YOU ARE HERE: LAT HomeCollections

Notes From the Test Kitchen: How and why we test recipes

August 13, 2012|By Noelle Carter
  • Making dolmas (stuffed grape leaves). Click here for the recipe.
Making dolmas (stuffed grape leaves). Click here for the recipe. (Al Seib / Los Angeles Times )

Every recipe has its variables. It's a basic kitchen truth that those of us who test recipes professionally are ever conscious of (and occasionally frustrated by) whenever we encounter a new recipe. Here at the Los Angeles Times, every recipe is tested, and frequently retested, in our test kitchen until we are confident it will work for the average home cook. We double-check ingredients, streamline the method and eliminate as many variables as possible. Some recipes, such as this one for dolmas, are as much a learning experience for us as they were for the schoolteachers in Times staff writer Mary MacVean's  story.

We tested the dolmas recipe over two weeks and noticed several variables involving the rice for the filling and the grape leaves. The original recipe was not specific about the rice, calling only for "short- or medium-grain"; in our tests, we used Arborio rice and found that we needed much more water than the original recipe required to parboil it. We also noticed during our tests that not all grape leaves are created equal; some are small and tender, while others can be large and tough. Both factors can significantly affect the overall cooking time and the number of dolmas the recipe might yield.

We contacted Barbara Petzen, outreach director of the Middle East Policy Council and the recipe's author. We went over the notes from our tests and asked about the rice and grape leaves. Petzen mentioned that she uses a particular type of Turkish rice in her dolmas, and wrote the recipe around the use of this rice, though she was purposely vague about the rice in the recipe so cooks could use what was locally available and what they preferred. And she explained that the size and texture of the grape leaves could vary by season. (Who knew grape leaves had a season?) Jarred grape leaves can also vary by region and how big the leaves are when they are picked. She prefers to use smaller, more tender leaves, which determined the amount of filling used for each dolmas in the original recipe, as well as total yield and cooking time; our leaves tended to be larger, requiring more filling and affecting yield and cooking time.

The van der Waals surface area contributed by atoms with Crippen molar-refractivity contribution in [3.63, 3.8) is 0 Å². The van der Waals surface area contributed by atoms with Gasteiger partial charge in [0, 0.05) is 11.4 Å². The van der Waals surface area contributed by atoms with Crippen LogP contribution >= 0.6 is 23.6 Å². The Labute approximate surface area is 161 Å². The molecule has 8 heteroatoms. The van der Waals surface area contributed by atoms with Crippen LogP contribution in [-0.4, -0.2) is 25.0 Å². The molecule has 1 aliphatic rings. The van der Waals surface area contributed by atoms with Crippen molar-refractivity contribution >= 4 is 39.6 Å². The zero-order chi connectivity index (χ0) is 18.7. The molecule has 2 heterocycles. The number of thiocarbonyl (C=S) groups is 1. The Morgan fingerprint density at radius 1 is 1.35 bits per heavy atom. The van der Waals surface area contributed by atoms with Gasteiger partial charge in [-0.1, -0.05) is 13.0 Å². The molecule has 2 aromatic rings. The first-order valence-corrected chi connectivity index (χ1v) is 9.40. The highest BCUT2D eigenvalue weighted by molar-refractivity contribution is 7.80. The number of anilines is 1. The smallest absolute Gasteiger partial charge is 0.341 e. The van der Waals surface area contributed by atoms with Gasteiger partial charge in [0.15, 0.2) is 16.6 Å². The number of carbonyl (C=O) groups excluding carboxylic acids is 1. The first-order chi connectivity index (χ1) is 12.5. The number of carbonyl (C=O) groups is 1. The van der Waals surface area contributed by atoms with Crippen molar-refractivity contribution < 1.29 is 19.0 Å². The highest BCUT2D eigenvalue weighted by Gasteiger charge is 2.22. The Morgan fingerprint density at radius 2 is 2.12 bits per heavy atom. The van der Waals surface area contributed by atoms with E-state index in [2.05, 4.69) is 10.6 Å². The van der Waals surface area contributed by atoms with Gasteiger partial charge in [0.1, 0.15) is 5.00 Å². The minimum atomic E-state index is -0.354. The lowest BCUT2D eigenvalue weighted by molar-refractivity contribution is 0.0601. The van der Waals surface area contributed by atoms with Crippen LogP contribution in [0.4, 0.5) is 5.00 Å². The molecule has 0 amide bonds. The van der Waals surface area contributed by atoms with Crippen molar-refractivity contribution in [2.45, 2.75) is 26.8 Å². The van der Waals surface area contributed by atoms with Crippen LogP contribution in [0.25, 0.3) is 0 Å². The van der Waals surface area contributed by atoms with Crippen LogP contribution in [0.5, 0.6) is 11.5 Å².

After more discussion, we adapted the final recipe to address these variables. And learned a lot along the way.


The magic of pate-a-choux

Go behind the scenes at the Test Kitchen

Browse hundreds of recipes from the L.A. Times Test Kitchen

You can find Noelle Carter on Facebook, Google+ and Twitter. Email Noelle at


Total time: 1 hour and 45 minutes, plus cooling times

Servings: Makes about 3 dozen dolmas

Note: Adapted by Barbara Petzen from versions by Meltem Tanriverdi and her family, and Claudia Roden and Tyler Florence. Petzen says Tanriverdi's family were her neighbors in Adana, Turkey, more than 20 years ago. She and her mother taught Petzen to cook Turkish food. "Her mother showed me the really hard way, and Meltem showed me all the 'cheats.' " This makes about 3 dozen dolmas using larger (6-inch or so) grape leaves; the final count will vary depending on the size of the grape leaves.

1/2 cup extra virgin olive oil, divided

1 large onion, grated

1 teaspoon grated lemon zest

1/2 cup pine nuts

1/2 cup currants

1 cup short- or medium-grain rice

1/2 cup finely chopped dill leaves

1/2 cup finely chopped flat-leaf parsley

1/4 cup finely chopped mint leaves

Kosher salt and freshly ground black pepper, to taste

1/2 teaspoon ground allspice

1½ teaspoons cinnamon

1/2 teaspoon ground nutmeg

1 to 2 (8-ounce) jars grape leaves, rinsed and drained

2 lemons, juiced and sliced (slice lemons after you juice them)

1. Heat a large saute pan over medium heat and drizzle in one-fourth cup of the olive oil. Add the grated onion and lemon zest and stir until soft, about 10 minutes. Add the pine nuts, currants and rice and saute for two minutes, stirring to coat all the rice grains with oil. Add 1 cup of water and simmer, uncovered, stirring frequently until the liquid is absorbed and the rice is mostly translucent with a solid white al dente core when you bite into a grain. (If the water is absorbed before the rice is finished, add additional water, a little at a time, to par-cook the rice.) This will take about 10 minutes. Remove from heat.

2. In a large bowl, combine the rice with the dill, parsley and mint and season with 1¼ teaspoons salt and one-fourth teaspoon pepper, the allspice, cinnamon and nutmeg to form the dolmas filling. Taste and adjust the seasoning if desired, then set the filling aside to cool while you prepare the grape leaves.

3. To prepare the grape leaves, bring a big pot of water to a simmer. Add the grape leaves, spreading them out as flat as possible as you add them. Blanch the leaves until softened, 2 to 10 minutes, up to 15 (timing will vary depending on the brand used and toughness of the leaves). Drain the leaves and set aside on a flat surface to cool.

Los Angeles Times Articles